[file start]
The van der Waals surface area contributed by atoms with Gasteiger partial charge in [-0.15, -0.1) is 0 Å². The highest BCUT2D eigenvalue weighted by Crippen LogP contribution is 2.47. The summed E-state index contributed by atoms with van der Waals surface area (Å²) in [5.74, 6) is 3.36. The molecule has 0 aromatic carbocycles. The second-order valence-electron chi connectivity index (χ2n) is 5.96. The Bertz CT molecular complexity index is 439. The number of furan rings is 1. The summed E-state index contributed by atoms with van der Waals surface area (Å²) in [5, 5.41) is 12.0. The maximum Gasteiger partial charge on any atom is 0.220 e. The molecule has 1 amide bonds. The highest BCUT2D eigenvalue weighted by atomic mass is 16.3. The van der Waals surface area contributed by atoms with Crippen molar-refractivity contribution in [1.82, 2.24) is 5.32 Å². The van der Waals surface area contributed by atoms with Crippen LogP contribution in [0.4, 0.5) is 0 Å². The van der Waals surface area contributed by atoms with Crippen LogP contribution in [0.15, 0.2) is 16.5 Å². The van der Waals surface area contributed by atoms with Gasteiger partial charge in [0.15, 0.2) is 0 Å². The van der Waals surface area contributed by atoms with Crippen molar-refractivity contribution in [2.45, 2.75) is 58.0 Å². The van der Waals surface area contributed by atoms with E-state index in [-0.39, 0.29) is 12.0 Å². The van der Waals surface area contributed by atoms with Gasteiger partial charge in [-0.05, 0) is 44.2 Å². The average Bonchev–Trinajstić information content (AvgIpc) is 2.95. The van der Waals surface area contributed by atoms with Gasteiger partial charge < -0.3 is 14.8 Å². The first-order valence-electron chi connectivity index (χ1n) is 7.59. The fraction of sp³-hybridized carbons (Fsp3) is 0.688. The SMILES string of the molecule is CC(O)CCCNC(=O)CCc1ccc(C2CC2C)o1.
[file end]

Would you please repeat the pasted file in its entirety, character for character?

The van der Waals surface area contributed by atoms with Gasteiger partial charge in [-0.15, -0.1) is 0 Å². The highest BCUT2D eigenvalue weighted by Crippen LogP contribution is 2.47. The summed E-state index contributed by atoms with van der Waals surface area (Å²) in [5.74, 6) is 3.36. The molecule has 0 aromatic carbocycles. The second-order valence-electron chi connectivity index (χ2n) is 5.96. The Bertz CT molecular complexity index is 439. The number of furan rings is 1. The summed E-state index contributed by atoms with van der Waals surface area (Å²) in [5, 5.41) is 12.0. The maximum Gasteiger partial charge on any atom is 0.220 e. The molecule has 1 amide bonds. The highest BCUT2D eigenvalue weighted by atomic mass is 16.3. The van der Waals surface area contributed by atoms with Crippen molar-refractivity contribution in [1.82, 2.24) is 5.32 Å². The van der Waals surface area contributed by atoms with Crippen LogP contribution in [0.4, 0.5) is 0 Å². The van der Waals surface area contributed by atoms with Crippen LogP contribution in [0.15, 0.2) is 16.5 Å². The van der Waals surface area contributed by atoms with Gasteiger partial charge in [0.15, 0.2) is 0 Å². The van der Waals surface area contributed by atoms with Crippen molar-refractivity contribution in [2.45, 2.75) is 58.0 Å². The van der Waals surface area contributed by atoms with E-state index in [-0.39, 0.29) is 12.0 Å². The van der Waals surface area contributed by atoms with Gasteiger partial charge in [-0.05, 0) is 44.2 Å². The average Bonchev–Trinajstić information content (AvgIpc) is 2.95. The van der Waals surface area contributed by atoms with Gasteiger partial charge < -0.3 is 14.8 Å². The first-order valence-electron chi connectivity index (χ1n) is 7.59. The fraction of sp³-hybridized carbons (Fsp3) is 0.688. The SMILES string of the molecule is CC(O)CCCNC(=O)CCc1ccc(C2CC2C)o1.